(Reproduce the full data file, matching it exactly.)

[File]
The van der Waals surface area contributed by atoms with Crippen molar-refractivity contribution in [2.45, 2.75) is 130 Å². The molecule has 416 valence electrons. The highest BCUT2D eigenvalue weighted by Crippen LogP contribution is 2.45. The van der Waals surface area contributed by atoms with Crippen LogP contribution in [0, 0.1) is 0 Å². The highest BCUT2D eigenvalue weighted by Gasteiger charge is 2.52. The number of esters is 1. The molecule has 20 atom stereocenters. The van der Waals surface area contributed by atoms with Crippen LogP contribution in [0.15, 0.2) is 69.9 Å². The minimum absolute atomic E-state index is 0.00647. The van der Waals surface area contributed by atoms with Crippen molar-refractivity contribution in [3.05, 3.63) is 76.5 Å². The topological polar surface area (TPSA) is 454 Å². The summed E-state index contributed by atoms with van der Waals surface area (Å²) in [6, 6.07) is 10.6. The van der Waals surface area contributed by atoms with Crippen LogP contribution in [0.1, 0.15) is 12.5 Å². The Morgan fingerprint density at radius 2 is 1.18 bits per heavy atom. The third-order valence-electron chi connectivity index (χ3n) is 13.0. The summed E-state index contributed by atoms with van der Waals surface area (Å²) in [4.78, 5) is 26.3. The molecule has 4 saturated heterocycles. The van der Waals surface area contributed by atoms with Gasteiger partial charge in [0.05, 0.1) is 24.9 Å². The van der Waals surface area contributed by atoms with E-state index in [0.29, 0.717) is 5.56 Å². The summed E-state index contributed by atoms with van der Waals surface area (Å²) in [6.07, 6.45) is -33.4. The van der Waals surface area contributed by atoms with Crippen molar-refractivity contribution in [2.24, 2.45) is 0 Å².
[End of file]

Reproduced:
The van der Waals surface area contributed by atoms with Crippen molar-refractivity contribution in [2.45, 2.75) is 130 Å². The molecule has 416 valence electrons. The highest BCUT2D eigenvalue weighted by Crippen LogP contribution is 2.45. The van der Waals surface area contributed by atoms with Crippen LogP contribution in [0, 0.1) is 0 Å². The highest BCUT2D eigenvalue weighted by Gasteiger charge is 2.52. The number of esters is 1. The molecule has 20 atom stereocenters. The van der Waals surface area contributed by atoms with Crippen LogP contribution in [0.15, 0.2) is 69.9 Å². The minimum absolute atomic E-state index is 0.00647. The van der Waals surface area contributed by atoms with Crippen molar-refractivity contribution in [3.05, 3.63) is 76.5 Å². The topological polar surface area (TPSA) is 454 Å². The summed E-state index contributed by atoms with van der Waals surface area (Å²) in [6, 6.07) is 10.6. The van der Waals surface area contributed by atoms with Crippen LogP contribution in [0.1, 0.15) is 12.5 Å². The Morgan fingerprint density at radius 2 is 1.18 bits per heavy atom. The third-order valence-electron chi connectivity index (χ3n) is 13.0. The summed E-state index contributed by atoms with van der Waals surface area (Å²) in [4.78, 5) is 26.3. The molecule has 4 saturated heterocycles. The van der Waals surface area contributed by atoms with Gasteiger partial charge in [0.05, 0.1) is 24.9 Å². The van der Waals surface area contributed by atoms with E-state index in [0.29, 0.717) is 5.56 Å². The summed E-state index contributed by atoms with van der Waals surface area (Å²) in [6.07, 6.45) is -33.4. The van der Waals surface area contributed by atoms with Crippen molar-refractivity contribution in [2.24, 2.45) is 0 Å².